(Antfer) #1

From 7,

Pounds of


to a Fake

Pickup in GM’s

Secret Garage

to (Finally)

the New



Cars &
// B Y E Z R A D Y E R //

code-named Blackjack. Under its
Holden bodywork, Blackjack was
teaching GM how to build a whole
new kind of Corvette.
With the mid-engine Corvette
finally upon us, I kept thinking
about that first rough-hewn test
car, which was caught by a spy
photographer soon after I drove
the Z06. What happened since
then? And how did we get from
that freaky one-off development
car to a production Corvette? I
asked GM whether they still had
Blackjack and any other vehicles
from the development pipeline—
physical snapshots of where
they were years ago, cars that
show what kind of obstacles they
overcame on the way to the pol-
ished end product. In the case of
a normal mass-market car, GM
probably wouldn’t have retained
a fossil record of its development.
But the mid-engine design is the
biggest deal since the Corvette got
a V8 in 1955, so GM had the fore-
sight to keep some development
cars around. They agreed to con-
vene four of those cars and four
key engineers in one room so we
could retrace the path that led to
the 2020 C8 Corvette.
Blackjack is the oddball. Three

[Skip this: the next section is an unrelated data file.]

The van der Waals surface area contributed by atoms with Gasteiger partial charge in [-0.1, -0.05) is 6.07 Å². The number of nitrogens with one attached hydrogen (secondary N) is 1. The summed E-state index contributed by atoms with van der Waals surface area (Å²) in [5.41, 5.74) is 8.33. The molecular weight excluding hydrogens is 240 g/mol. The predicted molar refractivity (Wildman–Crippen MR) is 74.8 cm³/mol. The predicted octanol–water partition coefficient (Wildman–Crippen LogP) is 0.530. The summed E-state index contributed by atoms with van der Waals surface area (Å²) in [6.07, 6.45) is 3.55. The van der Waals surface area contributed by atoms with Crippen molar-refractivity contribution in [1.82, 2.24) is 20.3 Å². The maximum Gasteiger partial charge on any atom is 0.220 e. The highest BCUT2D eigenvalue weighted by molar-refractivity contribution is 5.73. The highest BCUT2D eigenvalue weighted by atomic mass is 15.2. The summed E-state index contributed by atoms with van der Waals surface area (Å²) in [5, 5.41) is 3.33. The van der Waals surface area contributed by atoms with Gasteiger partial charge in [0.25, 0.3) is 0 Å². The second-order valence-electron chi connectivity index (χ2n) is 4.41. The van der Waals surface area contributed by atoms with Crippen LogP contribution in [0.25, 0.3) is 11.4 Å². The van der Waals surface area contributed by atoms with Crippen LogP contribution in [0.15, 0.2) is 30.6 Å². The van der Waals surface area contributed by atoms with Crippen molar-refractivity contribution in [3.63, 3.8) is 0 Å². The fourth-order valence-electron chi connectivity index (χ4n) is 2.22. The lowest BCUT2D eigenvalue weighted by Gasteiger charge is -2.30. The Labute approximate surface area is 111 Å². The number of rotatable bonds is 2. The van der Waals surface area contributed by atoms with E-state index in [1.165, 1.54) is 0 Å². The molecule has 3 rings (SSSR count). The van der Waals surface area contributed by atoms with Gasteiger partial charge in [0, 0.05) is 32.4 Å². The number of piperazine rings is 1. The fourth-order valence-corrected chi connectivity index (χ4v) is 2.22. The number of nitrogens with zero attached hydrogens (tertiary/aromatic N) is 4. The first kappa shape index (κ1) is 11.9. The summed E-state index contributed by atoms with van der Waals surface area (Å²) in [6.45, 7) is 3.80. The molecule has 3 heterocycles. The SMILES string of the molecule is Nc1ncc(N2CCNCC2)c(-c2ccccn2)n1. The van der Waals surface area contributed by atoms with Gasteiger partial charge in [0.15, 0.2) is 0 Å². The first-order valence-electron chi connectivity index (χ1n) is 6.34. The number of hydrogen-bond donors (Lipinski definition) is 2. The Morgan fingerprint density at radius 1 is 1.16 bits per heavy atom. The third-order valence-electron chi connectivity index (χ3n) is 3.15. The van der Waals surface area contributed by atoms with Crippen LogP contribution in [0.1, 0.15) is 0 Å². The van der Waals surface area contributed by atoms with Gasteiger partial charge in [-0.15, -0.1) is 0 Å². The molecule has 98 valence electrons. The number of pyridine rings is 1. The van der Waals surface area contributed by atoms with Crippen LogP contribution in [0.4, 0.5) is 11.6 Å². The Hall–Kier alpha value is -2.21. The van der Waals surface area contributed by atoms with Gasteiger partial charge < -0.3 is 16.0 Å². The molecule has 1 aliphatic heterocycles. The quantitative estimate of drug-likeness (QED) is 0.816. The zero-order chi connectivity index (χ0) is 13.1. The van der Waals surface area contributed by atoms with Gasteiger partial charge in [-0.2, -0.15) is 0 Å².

of the Corvettes in the garage at
GM’s Milford Proving Grounds
look reasonably Corvette-like,
inasmuch as I can judge their
appearance through various
degrees of camouf lage. But Black-
jack wears a pugnacious Holden
front end grafted to a C7 cabin
that leads to the suggestion of a
pickup bed. The bizarre aesthetic
points to the first challenge for
the team, which was keeping the
damn thing a secret. “Before,
we could disguise development
work by tweaking a current car,”
says Juechter. “You can’t do that
with mid-engine proportions, so
we decided to make it look like a


half years ago, I drove
the then-new Cor-
vette Z06 at a track
in Nevada. With
650 horsepower, the
Z06’s rear tires strug-
gled to cope with a
firestorm of torque dispatched by
the massive V8 sitting out ahead
of the cockpit. For all its superla-
tive capabilities, the Z06 needed
more traction, more weight on the
rear end. I told Tadge Juechter,
Corvette executive chief engineer,
“I think to do any better than
this, you need to go mid-engine.”
He assumed a look of weary
annoyance and replied, “Yeah,
that’s what everyone keeps telling
me.” Which, you’ll note, was not a
Juechter had a good poker face,
because back in Michigan, he and
a team of engineers had been
working on such a car since 2013.
Disguised to look like a mutant
Australian pickup truck, it was



18 September 2019